Government officials do next to nothing to improve the situation despite its epidemic proportions; nearly 60 percent of the country’s adolescents have sex before 18. And in a double standard that’s all too common in many places throughout the world, while young women are stigmatized and penalized for pregnancy, the men and boys involved are rarely identified and face few consequences for their role.
In the United States, the reaction to the news about the Louisiana charter school was swift. Under threat of a lawsuit by the ACLU, the school reversed course and amended its student pregnancy policy, which no longer includes the invasive forced pregnancy testing it initially announced. The revised policy now assures female students the opportunity to continue schooling on campus throughout pregnancy and the option for homeschooling. This is a just and appropriate result.
Nevertheless, the emergence of this idea in an American school should trouble anyone concerned with the protection of our fundamental constitutional and human rights. And it should serve as a reminder of the importance of guarding vigilantly against violations of these rights not just in the developing world, but also—sadly, it seems—in the U.S.
A Texas GOP lawmaker has teamed up with an anti-choice organization to raise awareness about the supposed prevalence of forced or coerced abortion, which critics say is “wildly divorced from reality.”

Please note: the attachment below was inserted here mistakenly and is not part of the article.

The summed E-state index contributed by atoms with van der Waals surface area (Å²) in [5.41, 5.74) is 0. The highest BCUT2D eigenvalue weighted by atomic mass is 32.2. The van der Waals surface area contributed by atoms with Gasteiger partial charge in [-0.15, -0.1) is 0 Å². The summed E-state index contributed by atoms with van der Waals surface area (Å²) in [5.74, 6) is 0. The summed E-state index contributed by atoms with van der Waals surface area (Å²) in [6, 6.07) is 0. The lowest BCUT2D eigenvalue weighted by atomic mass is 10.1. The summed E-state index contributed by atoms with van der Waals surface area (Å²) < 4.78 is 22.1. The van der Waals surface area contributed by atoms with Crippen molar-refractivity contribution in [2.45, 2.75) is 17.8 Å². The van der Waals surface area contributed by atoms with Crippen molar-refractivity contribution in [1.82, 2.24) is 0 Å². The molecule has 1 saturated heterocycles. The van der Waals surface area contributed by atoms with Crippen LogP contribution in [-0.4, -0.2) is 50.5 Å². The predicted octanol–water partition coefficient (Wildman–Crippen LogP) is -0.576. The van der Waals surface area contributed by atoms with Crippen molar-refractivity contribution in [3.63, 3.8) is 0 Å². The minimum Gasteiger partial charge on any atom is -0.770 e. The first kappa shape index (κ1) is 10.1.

Rep. Molly White (R-Belton) during a press conference at the state capitol on July 13 announced an effort to raise awareness among public officials and law enforcement that forced abortion is illegal in Texas.
White said in a statement that she is proud to work alongside The Justice Foundation (TJF), an anti-choice group, in its efforts to tell law enforcement officers about their role in intervening when a pregnant person is being forced to terminate a pregnancy.
“Because the law against forced abortions in Texas is not well known, The Justice Foundation is offering free training to police departments and child protective service offices throughout the State on the subject of forced abortion,” White said.
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White was joined at the press conference by Allan Parker, the president of The Justice Foundation, a “Christian faith-based organization” that represents clients in lawsuits related to conservative political causes.